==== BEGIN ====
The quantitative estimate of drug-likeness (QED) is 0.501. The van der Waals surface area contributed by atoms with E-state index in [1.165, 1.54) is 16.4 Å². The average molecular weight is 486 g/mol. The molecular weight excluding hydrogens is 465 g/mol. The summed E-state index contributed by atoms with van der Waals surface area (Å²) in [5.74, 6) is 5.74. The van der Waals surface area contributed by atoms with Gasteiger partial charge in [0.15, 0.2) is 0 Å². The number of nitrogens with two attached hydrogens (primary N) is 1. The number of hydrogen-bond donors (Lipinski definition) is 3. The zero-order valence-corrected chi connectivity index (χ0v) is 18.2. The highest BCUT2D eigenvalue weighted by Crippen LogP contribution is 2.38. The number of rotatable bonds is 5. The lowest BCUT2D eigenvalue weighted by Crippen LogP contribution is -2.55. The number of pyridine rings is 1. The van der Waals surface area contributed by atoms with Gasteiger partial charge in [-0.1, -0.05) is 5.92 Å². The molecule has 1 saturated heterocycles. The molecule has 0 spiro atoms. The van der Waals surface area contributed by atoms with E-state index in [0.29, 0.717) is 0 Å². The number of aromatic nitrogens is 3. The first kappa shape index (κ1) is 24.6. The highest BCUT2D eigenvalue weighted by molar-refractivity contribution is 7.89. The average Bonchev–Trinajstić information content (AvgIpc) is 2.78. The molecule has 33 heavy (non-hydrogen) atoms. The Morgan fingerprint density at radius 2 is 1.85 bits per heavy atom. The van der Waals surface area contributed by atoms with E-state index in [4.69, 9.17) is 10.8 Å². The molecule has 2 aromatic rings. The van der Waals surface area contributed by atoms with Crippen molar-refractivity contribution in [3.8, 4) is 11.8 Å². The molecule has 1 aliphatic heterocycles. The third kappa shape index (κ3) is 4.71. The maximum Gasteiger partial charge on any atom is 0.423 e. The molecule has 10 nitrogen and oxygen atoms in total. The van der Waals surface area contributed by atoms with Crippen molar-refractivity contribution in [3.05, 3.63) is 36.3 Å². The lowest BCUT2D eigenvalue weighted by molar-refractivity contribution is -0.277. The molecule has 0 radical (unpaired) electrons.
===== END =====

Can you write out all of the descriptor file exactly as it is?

The quantitative estimate of drug-likeness (QED) is 0.501. The van der Waals surface area contributed by atoms with E-state index in [1.165, 1.54) is 16.4 Å². The average molecular weight is 486 g/mol. The molecular weight excluding hydrogens is 465 g/mol. The summed E-state index contributed by atoms with van der Waals surface area (Å²) in [5.74, 6) is 5.74. The van der Waals surface area contributed by atoms with Gasteiger partial charge in [0.15, 0.2) is 0 Å². The number of nitrogens with two attached hydrogens (primary N) is 1. The number of hydrogen-bond donors (Lipinski definition) is 3. The zero-order valence-corrected chi connectivity index (χ0v) is 18.2. The highest BCUT2D eigenvalue weighted by Crippen LogP contribution is 2.38. The number of rotatable bonds is 5. The lowest BCUT2D eigenvalue weighted by Crippen LogP contribution is -2.55. The number of pyridine rings is 1. The van der Waals surface area contributed by atoms with Gasteiger partial charge in [-0.1, -0.05) is 5.92 Å². The molecule has 1 saturated heterocycles. The molecule has 0 spiro atoms. The van der Waals surface area contributed by atoms with E-state index in [0.29, 0.717) is 0 Å². The number of aromatic nitrogens is 3. The first kappa shape index (κ1) is 24.6. The highest BCUT2D eigenvalue weighted by molar-refractivity contribution is 7.89. The average Bonchev–Trinajstić information content (AvgIpc) is 2.78. The molecule has 33 heavy (non-hydrogen) atoms. The Morgan fingerprint density at radius 2 is 1.85 bits per heavy atom. The van der Waals surface area contributed by atoms with E-state index in [4.69, 9.17) is 10.8 Å². The molecule has 2 aromatic rings. The van der Waals surface area contributed by atoms with Crippen molar-refractivity contribution in [3.8, 4) is 11.8 Å². The molecule has 1 aliphatic heterocycles. The third kappa shape index (κ3) is 4.71. The maximum Gasteiger partial charge on any atom is 0.423 e. The molecule has 10 nitrogen and oxygen atoms in total. The van der Waals surface area contributed by atoms with Crippen molar-refractivity contribution in [3.05, 3.63) is 36.3 Å². The lowest BCUT2D eigenvalue weighted by molar-refractivity contribution is -0.277. The molecule has 0 radical (unpaired) electrons.